Shortly before the All-Star break it was freely predicted that the Washington Capitals would challenge the Edmonton Oilers in the championship round of the Stanley Cup competition.
The Philadelphia Flyers were just about the only dissenters and they were protesting in a barely audible voice.
Now, the Flyers are ready to shout from the rooftops that they are a solid contender.
Another splendid goaltending performance by Pelle Lindbergh Sunday night at Philadelphia enabled the Flyers to beat Calgary, 4-1, for their seventh consecutive victory.
Lindbergh, given a cushion with first-period goals by Brian Propp and Ron Sutter, turned aside 31 shots by the Flames. He lost a shutout when Lanny McDonald scored near the middle of the second period.
Going into their game with the Capitals at Landover, Md., Feb. 9, the Flyers were in second place in the tough Patrick Division, 11 points behind the Capitals.
In that game, Tim Kerr scored four times, the Flyers eked out a 5-4 victory and they were on a streak. They have won all four games since the All-Star game and have pulled within two points of the Capitals. Moreover, the Capitals have played two more games than the Flyers.
"The victory tonight was just what we needed to send us out on the road," Coach Mike Keenan said. "We play our next five games on the road, then return home for the first of back-to-back games with the Capitals. By the night of March 8 we should know what our chances are of winning the division.
"Winning the division isn't a must, but it would give us an advantage in the playoffs. We are playing winning hockey and that's what's really important. Pelle just keeps playing better and better."
Lindbergh has been in the nets for six of the seven victories in the streak. His 28 victories leads all goalies in the league. With No. 2 goalie Bob Froese recovered from injuries, the Flyers appear set for the stretch drive.
Montreal 4, New York Islanders 3--The Canadiens spotted the Islanders a 2-0 lead at Montreal and had to fight back to eventually win on Bob Gainey's goal 44 seconds into overtime. It was Gainey's second goal of the game and 15th of the season.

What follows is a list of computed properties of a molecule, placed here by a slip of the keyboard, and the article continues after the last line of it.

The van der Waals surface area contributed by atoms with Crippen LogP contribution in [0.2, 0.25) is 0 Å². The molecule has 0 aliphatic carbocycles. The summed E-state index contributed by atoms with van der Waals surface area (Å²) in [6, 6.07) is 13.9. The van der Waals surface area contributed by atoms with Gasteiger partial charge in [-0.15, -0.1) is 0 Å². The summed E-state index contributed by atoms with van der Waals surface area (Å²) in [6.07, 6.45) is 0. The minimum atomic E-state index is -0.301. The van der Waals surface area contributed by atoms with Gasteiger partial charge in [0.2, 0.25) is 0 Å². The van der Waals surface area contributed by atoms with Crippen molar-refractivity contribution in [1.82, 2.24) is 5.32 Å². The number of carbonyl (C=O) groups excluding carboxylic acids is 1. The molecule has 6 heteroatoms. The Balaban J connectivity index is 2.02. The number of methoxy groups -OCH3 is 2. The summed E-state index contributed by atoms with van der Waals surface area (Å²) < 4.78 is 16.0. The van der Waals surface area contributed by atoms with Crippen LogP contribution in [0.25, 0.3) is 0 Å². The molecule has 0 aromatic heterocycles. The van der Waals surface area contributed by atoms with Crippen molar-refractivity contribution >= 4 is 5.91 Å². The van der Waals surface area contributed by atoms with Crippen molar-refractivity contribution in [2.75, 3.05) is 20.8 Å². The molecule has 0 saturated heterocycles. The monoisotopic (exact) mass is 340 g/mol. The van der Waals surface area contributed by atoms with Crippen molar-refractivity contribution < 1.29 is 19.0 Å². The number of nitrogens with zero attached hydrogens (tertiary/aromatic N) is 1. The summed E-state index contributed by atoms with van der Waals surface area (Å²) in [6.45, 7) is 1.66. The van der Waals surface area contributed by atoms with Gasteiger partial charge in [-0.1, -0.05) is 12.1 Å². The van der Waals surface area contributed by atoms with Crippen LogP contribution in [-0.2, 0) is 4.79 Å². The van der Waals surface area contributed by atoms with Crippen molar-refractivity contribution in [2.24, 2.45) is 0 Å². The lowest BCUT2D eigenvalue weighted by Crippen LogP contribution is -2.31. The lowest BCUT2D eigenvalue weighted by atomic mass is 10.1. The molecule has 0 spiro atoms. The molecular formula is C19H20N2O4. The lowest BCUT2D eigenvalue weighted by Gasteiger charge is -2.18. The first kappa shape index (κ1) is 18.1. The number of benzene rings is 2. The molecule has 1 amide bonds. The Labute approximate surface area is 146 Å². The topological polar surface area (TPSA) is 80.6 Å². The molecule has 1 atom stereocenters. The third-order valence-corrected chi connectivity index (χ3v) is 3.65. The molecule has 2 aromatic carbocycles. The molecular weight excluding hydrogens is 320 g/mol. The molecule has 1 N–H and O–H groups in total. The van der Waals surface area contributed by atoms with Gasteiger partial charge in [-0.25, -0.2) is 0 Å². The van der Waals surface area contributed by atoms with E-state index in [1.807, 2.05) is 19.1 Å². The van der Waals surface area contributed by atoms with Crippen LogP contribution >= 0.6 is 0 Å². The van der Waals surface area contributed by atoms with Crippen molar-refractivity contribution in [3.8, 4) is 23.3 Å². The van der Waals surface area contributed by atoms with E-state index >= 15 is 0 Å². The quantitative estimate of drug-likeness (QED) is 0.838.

Gainey's first goal in the second period cut the Islanders' lead to 3-2. With eight minutes left in regulation, Guy Carbonneau knocked in a rebound for the equalizer.
It was Carbonneau early in overtime who set up Gainey for a backhand drive for the winning goal.
The Islanders' first goal came on their first shot at goalie Doug Soetaert and was a short-handed goal by Paul Boutilier. Their last goal came on a shot that bounced off Pat LaFontaine's skate and he was credited for his 16th goal.
St. Louis 3, Hartford 2--Home is not sweet for the Whalers these days. Goals by Joe Mullen and Greg Paslawski in the third period brought the Blues from behind and extended the Whalers' home winless streak to 10 games (0-9-1).
The Whalers, who are 5-5-2 on the road since they last won a home game Jan. 5, outplayed the Blues through two periods and were hanging on to a 2-1 lead near the middle of the final period.
But Mullen got the puck in a scramble in front of the Hartford net and lifted it over sprawled goalie Steve Weeks.
A few minutes later Weeks stopped a shot by Bernie Federko, but the rebound went out to Paslawski and he knocked it into the net for the game-winner.
The Blues, 28-21-10, maintained their eight-point lead in the Norris Division.
Chicago 3, Detroit 2--Curt Fraser scored his 22nd goal of the season into an open net with 6:08 left in regulation at Chicago to propel the Black Hawks to victory.
Detroit goaltender Greg Stefan, who faced 45 shots, 21 of them in the last period, made a diving save of a shot by Troy Murray. The goalie was out of position when Fraser pounced on the rebound and shot it into the net.
The Black Hawks, improving their strong grip on second place in the Norris Division, welcomed back goaltender Murray Bannerman. Bannerman, out a week with a pulled stomach muscle, had 33 saves.
In the last two games against the Black Hawks, Stefan has faced 95 shots, stopping 88 of them. He has a tie and a loss to show for his efforts.